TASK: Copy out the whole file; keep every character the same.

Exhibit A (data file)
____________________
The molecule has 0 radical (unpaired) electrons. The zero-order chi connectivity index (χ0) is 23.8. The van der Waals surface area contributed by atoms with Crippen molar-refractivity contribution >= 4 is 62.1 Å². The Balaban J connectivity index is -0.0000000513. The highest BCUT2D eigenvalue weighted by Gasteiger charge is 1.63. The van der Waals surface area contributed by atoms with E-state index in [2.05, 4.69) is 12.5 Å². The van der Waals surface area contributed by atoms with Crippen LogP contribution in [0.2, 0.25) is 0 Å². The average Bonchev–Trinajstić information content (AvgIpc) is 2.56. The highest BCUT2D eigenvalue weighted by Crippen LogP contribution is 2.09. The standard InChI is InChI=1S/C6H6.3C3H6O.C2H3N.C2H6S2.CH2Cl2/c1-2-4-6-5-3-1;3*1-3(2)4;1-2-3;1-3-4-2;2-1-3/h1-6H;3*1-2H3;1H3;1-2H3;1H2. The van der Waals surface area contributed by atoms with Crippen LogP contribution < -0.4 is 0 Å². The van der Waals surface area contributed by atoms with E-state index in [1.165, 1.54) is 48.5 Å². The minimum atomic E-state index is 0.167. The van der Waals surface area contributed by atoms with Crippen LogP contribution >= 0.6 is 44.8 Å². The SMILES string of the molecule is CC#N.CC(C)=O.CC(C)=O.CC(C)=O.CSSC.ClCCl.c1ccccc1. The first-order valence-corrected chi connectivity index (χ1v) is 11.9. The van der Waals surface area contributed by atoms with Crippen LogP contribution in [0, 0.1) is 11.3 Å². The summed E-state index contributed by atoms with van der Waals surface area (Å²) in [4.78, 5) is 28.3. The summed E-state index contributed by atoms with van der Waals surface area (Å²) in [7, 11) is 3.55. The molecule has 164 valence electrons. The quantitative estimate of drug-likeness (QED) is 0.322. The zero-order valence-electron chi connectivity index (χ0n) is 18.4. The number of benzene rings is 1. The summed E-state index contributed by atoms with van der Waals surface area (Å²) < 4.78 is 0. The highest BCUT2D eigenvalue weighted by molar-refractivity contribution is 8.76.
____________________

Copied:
The molecule has 0 radical (unpaired) electrons. The zero-order chi connectivity index (χ0) is 23.8. The van der Waals surface area contributed by atoms with Crippen molar-refractivity contribution >= 4 is 62.1 Å². The Balaban J connectivity index is -0.0000000513. The highest BCUT2D eigenvalue weighted by Gasteiger charge is 1.63. The van der Waals surface area contributed by atoms with E-state index in [2.05, 4.69) is 12.5 Å². The van der Waals surface area contributed by atoms with Crippen LogP contribution in [0.2, 0.25) is 0 Å². The average Bonchev–Trinajstić information content (AvgIpc) is 2.56. The highest BCUT2D eigenvalue weighted by Crippen LogP contribution is 2.09. The standard InChI is InChI=1S/C6H6.3C3H6O.C2H3N.C2H6S2.CH2Cl2/c1-2-4-6-5-3-1;3*1-3(2)4;1-2-3;1-3-4-2;2-1-3/h1-6H;3*1-2H3;1H3;1-2H3;1H2. The van der Waals surface area contributed by atoms with Crippen LogP contribution < -0.4 is 0 Å². The van der Waals surface area contributed by atoms with E-state index in [1.165, 1.54) is 48.5 Å². The minimum atomic E-state index is 0.167. The van der Waals surface area contributed by atoms with Crippen LogP contribution >= 0.6 is 44.8 Å². The SMILES string of the molecule is CC#N.CC(C)=O.CC(C)=O.CC(C)=O.CSSC.ClCCl.c1ccccc1. The first-order valence-corrected chi connectivity index (χ1v) is 11.9. The van der Waals surface area contributed by atoms with Crippen LogP contribution in [0, 0.1) is 11.3 Å². The summed E-state index contributed by atoms with van der Waals surface area (Å²) in [4.78, 5) is 28.3. The summed E-state index contributed by atoms with van der Waals surface area (Å²) in [7, 11) is 3.55. The molecule has 164 valence electrons. The quantitative estimate of drug-likeness (QED) is 0.322. The zero-order valence-electron chi connectivity index (χ0n) is 18.4. The number of benzene rings is 1. The summed E-state index contributed by atoms with van der Waals surface area (Å²) < 4.78 is 0. The highest BCUT2D eigenvalue weighted by molar-refractivity contribution is 8.76.